“Back then, it was coed up through age 8, so I was 10 years old when I started playing softball competitively,” she said. “My first team was the Carolina Bobcats, a team coached by coach Calcutt.”
It did not take long before the youngster became smitten with the sport.
“I fell in love with the game of softball at an early age,” said Ross. “I was playing with a team out of Alamance County called the Alamance Sluggers.
“I was in the (pitcher’s) circle and the batter continued to battle at the plate by hitting foul balls. One of my coaches, Charlie Brooks, asked me to throw a change-up pitch. I had never thrown one in a game nor had I ever been asked to throw one. I threw one and the girl struck out.
“Coach Brooks met me halfway to the dugout and gave me a high five. We both had the biggest smiles on our faces and I knew from that point I was going to love the game of softball.”
Ross went on to elaborate about other virtues she believes make softball the best fit for her.
“The thing I like most about softball is the sense of freedom that comes with the game,” she said. “There are no fouls or yellow cards. Any anger one may have during the game, you get to take it out on the ball when you are up to bat.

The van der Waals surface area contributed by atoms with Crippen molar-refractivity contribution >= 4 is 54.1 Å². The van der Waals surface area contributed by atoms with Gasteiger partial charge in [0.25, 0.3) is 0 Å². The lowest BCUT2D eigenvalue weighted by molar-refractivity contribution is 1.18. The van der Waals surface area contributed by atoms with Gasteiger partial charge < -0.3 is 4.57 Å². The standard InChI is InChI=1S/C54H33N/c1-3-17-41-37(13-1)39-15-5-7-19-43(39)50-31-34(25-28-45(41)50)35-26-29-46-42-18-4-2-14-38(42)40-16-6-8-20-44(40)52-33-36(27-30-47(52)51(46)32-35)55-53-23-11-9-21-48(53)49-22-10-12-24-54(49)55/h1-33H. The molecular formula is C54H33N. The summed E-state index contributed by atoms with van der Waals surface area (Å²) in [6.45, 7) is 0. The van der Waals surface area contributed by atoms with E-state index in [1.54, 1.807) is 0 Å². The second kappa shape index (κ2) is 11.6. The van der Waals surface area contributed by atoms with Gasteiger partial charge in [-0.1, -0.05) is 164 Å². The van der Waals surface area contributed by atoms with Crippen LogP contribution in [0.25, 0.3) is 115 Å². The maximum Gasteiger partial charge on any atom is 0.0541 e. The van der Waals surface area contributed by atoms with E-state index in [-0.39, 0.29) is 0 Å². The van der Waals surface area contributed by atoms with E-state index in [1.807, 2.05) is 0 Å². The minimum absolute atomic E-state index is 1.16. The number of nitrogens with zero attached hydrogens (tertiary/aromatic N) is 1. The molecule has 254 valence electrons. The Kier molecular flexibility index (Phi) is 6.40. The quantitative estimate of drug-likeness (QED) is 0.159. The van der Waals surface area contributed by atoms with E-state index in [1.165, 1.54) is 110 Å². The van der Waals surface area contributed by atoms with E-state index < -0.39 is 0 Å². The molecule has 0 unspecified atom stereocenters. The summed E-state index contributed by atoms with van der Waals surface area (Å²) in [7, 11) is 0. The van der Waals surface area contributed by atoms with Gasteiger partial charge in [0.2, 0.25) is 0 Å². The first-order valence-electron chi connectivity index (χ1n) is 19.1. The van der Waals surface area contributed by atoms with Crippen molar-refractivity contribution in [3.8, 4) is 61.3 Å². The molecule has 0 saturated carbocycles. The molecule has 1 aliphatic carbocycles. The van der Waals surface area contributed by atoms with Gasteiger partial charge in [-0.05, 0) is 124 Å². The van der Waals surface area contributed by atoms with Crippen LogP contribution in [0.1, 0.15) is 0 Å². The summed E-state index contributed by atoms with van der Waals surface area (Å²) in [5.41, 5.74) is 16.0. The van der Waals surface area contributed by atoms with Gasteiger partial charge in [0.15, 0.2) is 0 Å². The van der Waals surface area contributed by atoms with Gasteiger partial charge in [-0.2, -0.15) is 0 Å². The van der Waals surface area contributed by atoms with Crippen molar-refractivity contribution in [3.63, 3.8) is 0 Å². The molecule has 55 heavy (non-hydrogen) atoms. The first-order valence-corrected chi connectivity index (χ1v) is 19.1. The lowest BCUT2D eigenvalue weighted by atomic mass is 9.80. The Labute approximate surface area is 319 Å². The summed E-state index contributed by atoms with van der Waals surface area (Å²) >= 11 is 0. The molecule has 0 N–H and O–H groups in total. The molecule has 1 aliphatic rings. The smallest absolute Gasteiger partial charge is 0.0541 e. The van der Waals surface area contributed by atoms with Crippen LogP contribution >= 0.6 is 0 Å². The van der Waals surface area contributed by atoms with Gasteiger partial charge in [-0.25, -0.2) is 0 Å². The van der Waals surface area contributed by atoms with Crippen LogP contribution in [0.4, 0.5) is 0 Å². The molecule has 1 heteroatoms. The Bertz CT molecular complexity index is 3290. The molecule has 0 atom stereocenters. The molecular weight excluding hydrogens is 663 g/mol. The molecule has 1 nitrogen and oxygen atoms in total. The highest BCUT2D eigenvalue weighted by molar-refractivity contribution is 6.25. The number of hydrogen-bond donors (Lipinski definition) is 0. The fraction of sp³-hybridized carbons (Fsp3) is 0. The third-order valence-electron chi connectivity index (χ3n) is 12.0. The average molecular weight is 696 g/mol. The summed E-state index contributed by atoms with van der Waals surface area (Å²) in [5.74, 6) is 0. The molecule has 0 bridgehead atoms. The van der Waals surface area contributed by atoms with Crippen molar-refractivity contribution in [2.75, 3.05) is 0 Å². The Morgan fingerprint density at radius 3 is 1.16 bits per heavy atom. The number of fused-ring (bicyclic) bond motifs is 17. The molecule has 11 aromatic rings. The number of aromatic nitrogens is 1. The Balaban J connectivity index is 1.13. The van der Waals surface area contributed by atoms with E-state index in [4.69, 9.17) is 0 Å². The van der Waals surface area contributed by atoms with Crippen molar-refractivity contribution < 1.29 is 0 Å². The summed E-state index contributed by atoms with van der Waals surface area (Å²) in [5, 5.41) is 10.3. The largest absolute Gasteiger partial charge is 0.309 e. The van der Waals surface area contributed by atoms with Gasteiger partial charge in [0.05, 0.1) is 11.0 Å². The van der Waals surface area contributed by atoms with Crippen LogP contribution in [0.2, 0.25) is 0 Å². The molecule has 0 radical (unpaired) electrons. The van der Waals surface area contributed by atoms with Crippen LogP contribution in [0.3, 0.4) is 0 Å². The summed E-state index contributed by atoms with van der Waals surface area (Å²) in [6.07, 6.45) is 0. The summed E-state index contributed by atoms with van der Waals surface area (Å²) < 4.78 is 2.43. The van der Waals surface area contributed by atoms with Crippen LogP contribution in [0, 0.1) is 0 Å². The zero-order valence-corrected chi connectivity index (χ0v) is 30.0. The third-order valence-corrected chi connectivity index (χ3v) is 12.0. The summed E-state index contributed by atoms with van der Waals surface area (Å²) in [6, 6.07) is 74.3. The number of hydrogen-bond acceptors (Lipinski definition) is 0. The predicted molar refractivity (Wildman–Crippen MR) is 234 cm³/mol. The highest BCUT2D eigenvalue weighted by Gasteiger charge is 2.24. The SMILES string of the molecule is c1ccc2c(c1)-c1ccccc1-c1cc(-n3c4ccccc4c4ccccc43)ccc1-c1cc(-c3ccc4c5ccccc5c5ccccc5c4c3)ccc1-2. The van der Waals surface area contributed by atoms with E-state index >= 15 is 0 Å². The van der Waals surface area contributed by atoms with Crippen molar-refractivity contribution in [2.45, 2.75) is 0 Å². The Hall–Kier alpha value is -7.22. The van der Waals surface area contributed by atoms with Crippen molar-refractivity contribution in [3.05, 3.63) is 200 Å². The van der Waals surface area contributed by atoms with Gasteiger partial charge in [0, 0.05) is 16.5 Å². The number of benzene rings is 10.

“Also, it is played outdoors, in the fresh air, and the ground is a lot softer than the hardwood court floors.”
Calcutt has watched Ross develop from a budding youth, full of promise and potential, into one of the state’s truly elite prep softball players.
While the longtime Union Pines softball coach is quite complimentary of her phenomenal playing ability, he is even more proud of the approach and grace she brings with her everyday to the ball yard.
“For as good as Tyler is, she’s just so humble,” said Calcutt, who won his second consecutive CFVC coach of the year award this season. "Players like Tyler do not come along that often and while she is a super player, she is an even better person.
“To win back-to-back player of the year awards is a huge deal,” he added. “It speaks volumes about her high level of play, determination and work ethic — no one works harder, which is why she deserves all the honors she has received.”
Something that becomes clear when spending any amount of time around Tyler is that her family — especially her father, Tyrone, and mother, Tron — mean the world to her and are an integral part of her life.
Ross’ parents have become familiar fixtures at the gyms and stadiums where Ross competes.
“I just thank God for the abilities and talents he has given me and for my parents and grandparents who kept me grounded and taught me that it can be taken away quicker than it was to develop it,” she said.
It is her family and faith that Ross believes helped pave the way for her athletic accomplishments.
“I attribute my success to a number of things,” she said. “First to God for giving me the athletic ability that I have, my parents, who believe in me and push me so that awards such as this one could be possible.
“Last but not least, I’d like to thank my grandma Gertrude Ross, who has passed away. She always pushed me to try to be the best that I could be, and I know that she is now looking down on me. I am trying to make her proud of what I am doing.”
Contact F.W. Manning II at firstname.lastname@example.org.